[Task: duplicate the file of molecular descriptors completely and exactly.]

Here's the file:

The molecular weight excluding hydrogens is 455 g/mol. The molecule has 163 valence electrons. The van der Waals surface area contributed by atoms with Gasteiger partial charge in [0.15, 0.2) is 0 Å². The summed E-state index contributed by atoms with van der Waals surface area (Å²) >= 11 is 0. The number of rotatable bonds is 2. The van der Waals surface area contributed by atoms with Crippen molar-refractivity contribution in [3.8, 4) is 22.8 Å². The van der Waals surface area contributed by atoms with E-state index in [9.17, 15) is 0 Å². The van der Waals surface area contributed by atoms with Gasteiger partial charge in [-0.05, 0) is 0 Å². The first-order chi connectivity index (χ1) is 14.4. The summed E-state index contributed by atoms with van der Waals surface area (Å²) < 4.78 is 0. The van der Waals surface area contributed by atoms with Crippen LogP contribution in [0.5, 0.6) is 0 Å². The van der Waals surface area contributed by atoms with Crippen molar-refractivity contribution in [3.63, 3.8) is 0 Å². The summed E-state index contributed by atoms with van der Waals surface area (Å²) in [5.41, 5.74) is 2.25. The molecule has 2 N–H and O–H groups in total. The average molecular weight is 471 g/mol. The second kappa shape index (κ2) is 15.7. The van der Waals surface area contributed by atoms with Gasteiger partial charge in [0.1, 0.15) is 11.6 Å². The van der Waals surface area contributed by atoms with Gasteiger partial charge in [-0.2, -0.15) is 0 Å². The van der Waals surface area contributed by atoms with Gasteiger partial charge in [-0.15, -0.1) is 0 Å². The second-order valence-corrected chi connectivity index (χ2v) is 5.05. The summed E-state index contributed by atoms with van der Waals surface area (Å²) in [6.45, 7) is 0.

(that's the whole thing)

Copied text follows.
The molecular weight excluding hydrogens is 455 g/mol. The molecule has 163 valence electrons. The van der Waals surface area contributed by atoms with Gasteiger partial charge in [0.15, 0.2) is 0 Å². The summed E-state index contributed by atoms with van der Waals surface area (Å²) >= 11 is 0. The number of rotatable bonds is 2. The van der Waals surface area contributed by atoms with Crippen molar-refractivity contribution in [3.8, 4) is 22.8 Å². The van der Waals surface area contributed by atoms with E-state index in [9.17, 15) is 0 Å². The van der Waals surface area contributed by atoms with Gasteiger partial charge in [-0.05, 0) is 0 Å². The first-order chi connectivity index (χ1) is 14.4. The summed E-state index contributed by atoms with van der Waals surface area (Å²) < 4.78 is 0. The van der Waals surface area contributed by atoms with Crippen LogP contribution in [0.5, 0.6) is 0 Å². The van der Waals surface area contributed by atoms with Crippen molar-refractivity contribution in [3.63, 3.8) is 0 Å². The summed E-state index contributed by atoms with van der Waals surface area (Å²) in [5.41, 5.74) is 2.25. The molecule has 2 N–H and O–H groups in total. The average molecular weight is 471 g/mol. The second kappa shape index (κ2) is 15.7. The van der Waals surface area contributed by atoms with Gasteiger partial charge in [0.1, 0.15) is 11.6 Å². The van der Waals surface area contributed by atoms with Gasteiger partial charge in [-0.2, -0.15) is 0 Å². The van der Waals surface area contributed by atoms with Gasteiger partial charge in [-0.15, -0.1) is 0 Å². The second-order valence-corrected chi connectivity index (χ2v) is 5.05. The summed E-state index contributed by atoms with van der Waals surface area (Å²) in [6.45, 7) is 0.